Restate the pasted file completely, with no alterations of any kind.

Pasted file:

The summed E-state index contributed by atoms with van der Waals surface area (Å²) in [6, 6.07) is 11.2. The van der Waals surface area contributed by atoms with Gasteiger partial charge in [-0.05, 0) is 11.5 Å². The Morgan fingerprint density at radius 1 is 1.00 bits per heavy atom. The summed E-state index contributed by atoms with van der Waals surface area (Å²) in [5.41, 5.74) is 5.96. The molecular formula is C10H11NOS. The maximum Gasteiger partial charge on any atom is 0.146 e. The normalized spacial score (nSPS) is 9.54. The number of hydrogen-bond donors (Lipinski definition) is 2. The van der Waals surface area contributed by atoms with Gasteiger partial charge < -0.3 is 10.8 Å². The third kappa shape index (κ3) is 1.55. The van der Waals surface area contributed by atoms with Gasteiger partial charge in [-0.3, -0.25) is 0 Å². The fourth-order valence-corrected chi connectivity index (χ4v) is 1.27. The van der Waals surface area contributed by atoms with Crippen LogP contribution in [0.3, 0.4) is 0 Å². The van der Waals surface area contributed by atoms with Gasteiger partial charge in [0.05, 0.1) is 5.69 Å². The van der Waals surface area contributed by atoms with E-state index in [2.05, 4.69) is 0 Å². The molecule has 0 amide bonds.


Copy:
The summed E-state index contributed by atoms with van der Waals surface area (Å²) in [6, 6.07) is 11.2. The van der Waals surface area contributed by atoms with Gasteiger partial charge in [-0.05, 0) is 11.5 Å². The Morgan fingerprint density at radius 1 is 1.00 bits per heavy atom. The summed E-state index contributed by atoms with van der Waals surface area (Å²) in [5.41, 5.74) is 5.96. The molecular formula is C10H11NOS. The maximum Gasteiger partial charge on any atom is 0.146 e. The normalized spacial score (nSPS) is 9.54. The number of hydrogen-bond donors (Lipinski definition) is 2. The van der Waals surface area contributed by atoms with Gasteiger partial charge < -0.3 is 10.8 Å². The third kappa shape index (κ3) is 1.55. The van der Waals surface area contributed by atoms with Gasteiger partial charge in [-0.3, -0.25) is 0 Å². The fourth-order valence-corrected chi connectivity index (χ4v) is 1.27. The van der Waals surface area contributed by atoms with Crippen LogP contribution in [0.3, 0.4) is 0 Å². The van der Waals surface area contributed by atoms with Gasteiger partial charge in [0.05, 0.1) is 5.69 Å². The van der Waals surface area contributed by atoms with E-state index in [2.05, 4.69) is 0 Å². The molecule has 0 amide bonds.